The instruction booklet is around 200 pages long, from start to finish. It measures at least A4. The cover image is pretty much the same as the one that is showcased in the front side of the box. More than 190 pages are comprised of the entire building process. There’s also a two-page inventory filled with the correct parts of the build, as well as a couple of ads in the end. This includes two additional pages that show off the initial wave of Lego Speed Champions builds.
The first bag deals with the parts made especially for the first three minifigures, and their accompanying accessories. There’s also bricks meant for constructing the Ferrari F14 T Formula 1 car, several mobile tool vaults, and a scooter. The first three minifigures in the set are a racing driver and two members of his pit stop crew. One of them will get to ride the scooter, while the other will carry the ‘Stop’ sign during a pit stop. Fans were delighted to find out that the minifigures all come with printed torsos, contrary to the Ferrari-themed builds from way back when, where fans had to deal with minifigures wearing stickered torsos. This actually marks the first time that these Ferrari-themed minifigures have been granted with printed torsos, instead of stickered ones. This is a very big improvement when it comes to Speed Champions-related minifigs. The racing driver character, who you can quickly identify thanks to the silver helmet that he wears, dons a rather different kind of torso printing compared to his crew. His legs don’t come with prints either, and all of the head prints have actually shown up in minifigures from past builds.
Meanwhile, the back side of the minifigures also have printed torsos and legs on them. And once more, the driver has received a different torso printing as compared to the rest of his crew – But the only thing that lacks here is the absence of the Shell Oil logo. None of these heads have back prints on them either, nor do all three minifigures have alternate expressions. The black ear protectors aren’t worn by past minifigures either, so it was surprising to learn that these tiny accessories have been around since 2013 and have actually shown up in past sets.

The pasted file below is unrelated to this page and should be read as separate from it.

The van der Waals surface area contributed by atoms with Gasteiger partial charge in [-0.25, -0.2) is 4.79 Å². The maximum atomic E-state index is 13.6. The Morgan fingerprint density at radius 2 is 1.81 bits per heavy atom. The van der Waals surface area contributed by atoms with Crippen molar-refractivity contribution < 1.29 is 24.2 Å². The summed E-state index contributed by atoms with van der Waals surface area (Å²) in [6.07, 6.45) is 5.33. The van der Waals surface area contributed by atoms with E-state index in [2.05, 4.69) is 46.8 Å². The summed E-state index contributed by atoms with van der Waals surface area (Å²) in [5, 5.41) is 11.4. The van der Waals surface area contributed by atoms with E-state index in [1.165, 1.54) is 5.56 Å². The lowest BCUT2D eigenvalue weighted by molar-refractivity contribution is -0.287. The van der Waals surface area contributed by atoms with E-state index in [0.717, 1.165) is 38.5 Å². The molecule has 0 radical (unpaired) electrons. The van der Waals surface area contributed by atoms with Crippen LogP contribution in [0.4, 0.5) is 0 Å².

The Formula 1 car featured in the 75913 is the Ferrari F14 T. This model, as mentioned earlier, was Ferrari’s representative in the Formula 1 World Championship back in 2014. People have discovered several elements while the model was being constructed. One of them is a modified 1 x 2 black plate which comes with closed handles on both of its ends. These two have sat in the middle of the front wheels, as well as the hubs of the back wheels.
Fans are also certain the 75913 is a completely reasonable approximation of the actual build. As expected, its Lego version is much more chunkier compared to its sleeker real-life counterpart. The back of the car is also a stud too short, since the back wheels have the tendency to go a little too far forward towards the owner. Lego was even able to squeeze in a total of 22 stickers right into the car. This is actually quite impressive if you think about it, considering the build’s small size. So many of these stickers are fairly small, and could require loads of patience if you were to apply it properly. So if you’re the type of person who is completely bothered by stickers that aren’t placed neatly or have little bumps after application, then you have to be ready to spend a good chunk of your time applying these stickers, as you would when constructing the real 75913 build.
The accessories include a host of other mobile tool vaults filled with loads of accessories, bits, and tools, a Vespa-like scooter and a hand cart. The hand cart is the same one that shows up in the Lego 10243 Parisian Restaurant build.
This set was a lot more likeable than expected. In particular, the truck looks amazing and building it is actually a fun time. There’s loads of play potential with the Lego 75913. One of its more obvious downsides was the amount of stickers included. If you’re not an expert on Lego sticker application right before you began construction of the model, then you certainly will be one by the end. And if you’re interested in the entire subject matter and you’re fine with the build’s look minus the stickers, then you’re unlikely to regret your purchase.